Get started on your Homeland Security degree at American Military University.
By Sylvia Longmire
Columnist, In Homeland Security
Over the past several years, state governments and the Pentagon have sent an increasing number of National Guard troops and military soldiers to the southwest border. Historically, the intent has been to only provide logistical and surveillance assistance to Customs and Border Protection (CBP) and Border Patrol agents. However, the Department of Defense (DoD) is preparing to loosen rules that prohibit troops from interacting with migrants entering the United States.
According to the Washington Post, senior DOD officials have recommended that Acting Defense Secretary Patrick Shanahan approve a new request from the Department of Homeland Security (DHS) to provide military lawyers, cooks and drivers to assist with handling a surge of migrants along the southwest border. Complying with this request would require authorizing waivers for approximately 300 troops to a long-standing policy prohibiting military personnel from coming into contact with migrants. The request would cost an estimated $21.9 million.
Posse Comitatus Law
National Guard and military troops have had some measure of contact with migrants before. A waiver has previously been provided to allow soldiers to offer emergency medical care to migrants.
Due to the rules under the posse comitatus law, soldiers are not allowed to arrest, apprehend or otherwise detain illegal immigrants. They are only allowed to notify Border Patrol agents of their location so those agents can make the apprehensions. The proposal documents note that military personnel would remain in a “segregated driver’s compartment” when driving migrants to detention facilities. CBP officials would provide security on those transfers.
The Post report indicated that as part of the proposal, military lawyers would assist with deportation hearings in immigration courts across the country. Military officers and DoD leadership have expressed concern that this would politicize an organization that is supposed to remain nonpartisan.
Military attorneys also don’t have any experience or training in dealing with immigration disputes or proceedings. Troops would also be asked to hand out snacks and refreshments to migrants, a duty labeled as “babysitting” by CBP agents.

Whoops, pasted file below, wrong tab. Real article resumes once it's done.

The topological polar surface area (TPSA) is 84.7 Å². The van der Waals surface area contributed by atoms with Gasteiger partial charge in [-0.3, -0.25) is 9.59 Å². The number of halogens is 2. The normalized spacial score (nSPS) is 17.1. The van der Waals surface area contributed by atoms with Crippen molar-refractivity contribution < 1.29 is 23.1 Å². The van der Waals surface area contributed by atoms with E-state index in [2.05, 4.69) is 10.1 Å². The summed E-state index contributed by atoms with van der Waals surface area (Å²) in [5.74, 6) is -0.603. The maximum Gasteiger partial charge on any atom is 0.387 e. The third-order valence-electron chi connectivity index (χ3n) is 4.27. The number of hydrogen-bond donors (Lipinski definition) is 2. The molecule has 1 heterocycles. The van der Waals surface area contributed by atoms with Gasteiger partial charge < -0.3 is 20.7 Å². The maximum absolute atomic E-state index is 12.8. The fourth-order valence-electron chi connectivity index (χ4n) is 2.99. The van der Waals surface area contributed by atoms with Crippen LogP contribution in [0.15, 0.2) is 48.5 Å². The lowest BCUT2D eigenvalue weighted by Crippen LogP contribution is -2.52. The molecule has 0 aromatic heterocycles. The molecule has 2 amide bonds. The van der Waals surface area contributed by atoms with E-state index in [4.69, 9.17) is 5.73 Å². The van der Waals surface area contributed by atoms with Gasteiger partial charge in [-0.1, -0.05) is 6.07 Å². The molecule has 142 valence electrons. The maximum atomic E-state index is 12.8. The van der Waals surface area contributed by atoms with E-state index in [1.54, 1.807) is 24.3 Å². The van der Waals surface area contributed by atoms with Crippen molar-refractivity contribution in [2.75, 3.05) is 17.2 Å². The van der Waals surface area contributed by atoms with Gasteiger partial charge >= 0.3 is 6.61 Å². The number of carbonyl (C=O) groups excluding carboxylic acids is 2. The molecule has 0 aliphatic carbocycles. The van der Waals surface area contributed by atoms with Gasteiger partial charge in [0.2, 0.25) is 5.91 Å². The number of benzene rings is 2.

Partisan Domestic Engagement
The largest concern expressed by outside observers is that DoD is embarking on a slippery slope towards a law enforcement role, and potentially crossing the line between nonpartisan overseas military activity and partisan domestic engagement. Alice Hunt Friend, a former Pentagon policy official and senior fellow at the Center for Strategic and International Studies, told the Post, “To lean on the military to handle these functions that are not military in nature is essentially choosing to not invest in governance and relying on the military to make up the gap.” She continued, “We’ve seen that happen overseas for years, and now we’re seeing it at home and that’s very concerning.”
When President Trump invoked a national emergency several weeks ago in order to obtain additional funding for border fence construction, his first stop was DoD. More than $3 billion is being pulled from various military construction projects and counterdrug programs to be used ostensibly for border fence construction.
Border Patrol agents welcome the military assistance, especially since they have been taken away from law enforcement duties along the border in order to care for migrants at detention facilities. The proposal did not specify whether the military personnel conducting new border-related duties would be armed.